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High-Harmonic Generation in Solids

Kato Group

Recently, high-harmonic generation (HHG) in solids has been experimentally observed. In contrast to that of the gaseous media, solids have the vastly diverse nature such as in their band structures, energy gaps, crystalline anisotropy, magnetism, and so on. Thus, HHG shows various properties depending on the materials, and clarifying the universal properties of HHG in solids should be needed to progress the high-intensity optical technology.

Based on this motivation, we have theoretically investigated HHG mechanism in solids. In Ref. [1] and [2], we have shown that the HHG mechanism can be classified into three regimes depending on the field intensity: (i) the multiphoton absorption regime, (ii) ac Zener regime, and (iii) semimetal regime. This consideration enables us to predict that HHG in graphene would show unique properties in its ellipticity dependence, and this was identified in the experiment [3]. In this consideration, a concept of the field-induced dynamic band structure is essential to gaining a full understanding of extreme nonlinear optics in solids. Although fundamental mechanisms of HHG in solids have already been revealed [3], the connection between HHG and other high-field phenomena, such as the dynamical Franz-Keldysh effect, above-threshold ionization, and dynamical localization has not been clarified yet. It appears that HHG and these optical phenomena are different aspects of the same electron interaction with the strong light field. We tried to clarify the relation between HHG and these phenomena, by supposing the pump-probe spectroscopy where weak near infrared (NIR) and strong terahertz (THz) light are simultaneously imposed.

The weak NIR and strong THz lights induce the high-order sideband generation (HSG), which changes depending on the THz intensity and NIR frequency. These changes are considered as a probe of the modified states of solids under strong THz light irradiation. Figures 1 (a)-(c) show the intensities of 2nd positive and negative HSG as a function of NIR frequency (ωNIR) for different THz intensities (ΩTHz). These figures indicate that with increasing the THz intensities, more peaks at different frequencies of ωTHz become visible, which reflects the modified state of the system has new energy levels around the band-gap energy. By an analytical consideration, we have shown that these energy levels (subbands) are derived from a concept of the field-induced dynamic band structure, as shown in Fig. 2(a). We have also shown that kth Bessel function, ΩTHzJk(ΩTHz/ωTHz), effectively describes mixing matrix elements between the kth subband and the valence band, which can be used for a rough estimate of the transition amplitude. This presumption could be identified by numerical calculation, as shown in Fig. 2(b), where the positive 2nd HSG resonates to subbands with their energy levels Eg = 20ωTHz, Eg = 19ωTHz, and Eg = 18ωTHz, respectively (see Fig. 2(a)). These non-monotonic properties are generally confirmed in other high-field phenomena such as the dynamical Franz-Keldysh effect and dynamical localization. Thus, we could clarify the relationship between HHG and other high-field phenomena and suggest a new experiment for identifying oscillatory behavior that would be observed in field-intensity dependence of HHG in solids [5].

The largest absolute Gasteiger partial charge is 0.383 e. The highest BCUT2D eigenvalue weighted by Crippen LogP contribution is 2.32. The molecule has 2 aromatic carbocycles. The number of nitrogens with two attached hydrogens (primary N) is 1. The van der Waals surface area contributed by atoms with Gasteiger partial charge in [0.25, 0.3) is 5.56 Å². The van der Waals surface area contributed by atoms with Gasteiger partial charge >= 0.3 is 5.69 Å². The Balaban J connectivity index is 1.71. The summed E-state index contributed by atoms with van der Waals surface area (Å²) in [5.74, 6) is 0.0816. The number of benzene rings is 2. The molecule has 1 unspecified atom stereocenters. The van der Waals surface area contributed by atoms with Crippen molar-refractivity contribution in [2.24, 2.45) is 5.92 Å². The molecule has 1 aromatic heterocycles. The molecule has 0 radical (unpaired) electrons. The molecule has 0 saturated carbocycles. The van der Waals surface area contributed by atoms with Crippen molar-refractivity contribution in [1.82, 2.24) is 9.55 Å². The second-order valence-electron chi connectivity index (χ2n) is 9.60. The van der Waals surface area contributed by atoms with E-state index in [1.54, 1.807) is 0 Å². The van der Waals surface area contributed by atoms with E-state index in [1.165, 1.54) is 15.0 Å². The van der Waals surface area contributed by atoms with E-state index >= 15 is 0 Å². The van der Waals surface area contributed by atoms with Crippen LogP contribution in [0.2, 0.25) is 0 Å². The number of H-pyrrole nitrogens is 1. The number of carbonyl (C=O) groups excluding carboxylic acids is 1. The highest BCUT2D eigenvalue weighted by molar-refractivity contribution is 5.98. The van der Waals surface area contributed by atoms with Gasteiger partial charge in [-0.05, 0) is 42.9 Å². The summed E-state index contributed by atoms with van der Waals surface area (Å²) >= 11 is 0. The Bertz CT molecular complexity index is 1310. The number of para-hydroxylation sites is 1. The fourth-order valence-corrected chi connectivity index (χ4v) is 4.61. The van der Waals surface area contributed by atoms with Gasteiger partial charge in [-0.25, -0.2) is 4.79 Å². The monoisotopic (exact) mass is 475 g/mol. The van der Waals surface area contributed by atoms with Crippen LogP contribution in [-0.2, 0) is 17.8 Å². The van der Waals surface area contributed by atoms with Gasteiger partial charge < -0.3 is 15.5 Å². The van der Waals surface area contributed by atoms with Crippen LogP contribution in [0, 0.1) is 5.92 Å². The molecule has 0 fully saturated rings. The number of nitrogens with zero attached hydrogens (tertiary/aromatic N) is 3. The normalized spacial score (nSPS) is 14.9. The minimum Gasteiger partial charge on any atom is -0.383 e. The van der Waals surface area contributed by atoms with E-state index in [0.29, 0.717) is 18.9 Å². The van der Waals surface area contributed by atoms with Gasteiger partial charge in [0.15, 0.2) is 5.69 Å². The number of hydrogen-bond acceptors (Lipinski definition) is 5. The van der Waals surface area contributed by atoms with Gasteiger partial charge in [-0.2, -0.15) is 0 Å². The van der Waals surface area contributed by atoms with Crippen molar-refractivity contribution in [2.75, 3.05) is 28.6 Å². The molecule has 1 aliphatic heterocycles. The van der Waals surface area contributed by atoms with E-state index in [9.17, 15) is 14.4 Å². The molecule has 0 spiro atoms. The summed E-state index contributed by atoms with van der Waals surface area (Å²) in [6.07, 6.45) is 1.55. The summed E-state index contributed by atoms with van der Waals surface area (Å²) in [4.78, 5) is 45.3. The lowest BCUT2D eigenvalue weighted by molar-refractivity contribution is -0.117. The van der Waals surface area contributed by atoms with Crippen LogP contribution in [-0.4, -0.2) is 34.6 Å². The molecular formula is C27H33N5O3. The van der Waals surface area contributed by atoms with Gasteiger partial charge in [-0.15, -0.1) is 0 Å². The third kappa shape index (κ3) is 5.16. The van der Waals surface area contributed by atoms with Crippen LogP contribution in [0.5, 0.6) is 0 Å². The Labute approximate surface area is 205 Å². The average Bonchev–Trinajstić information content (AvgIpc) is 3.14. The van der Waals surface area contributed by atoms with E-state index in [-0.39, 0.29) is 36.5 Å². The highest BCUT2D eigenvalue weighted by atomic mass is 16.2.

• [1] T. Tamaya et al., Phys. Rev. Lett. 116, 016601 (2016).
  • [2] T. Tamaya et al., Phys. Rev. B 94, 241107(R) (2016).
  • [3] N. Yoshikawa, T. Tamaya, and K. Tanaka, Science 356, 736 (2017).
  • [4] T. Tamaya and T. Kato, Phys. Rev. B 100, 081203(R) (2019).
  • [5] P. Xia*, T. Tamaya*, C. Kim, F. Lu, T. Kanai, N. Ishii, J. Itatani, H. Akiyama, and T. Kato: arXiv:2004.04492. (*equally contributed)
  • T. Tamaya and T. Kato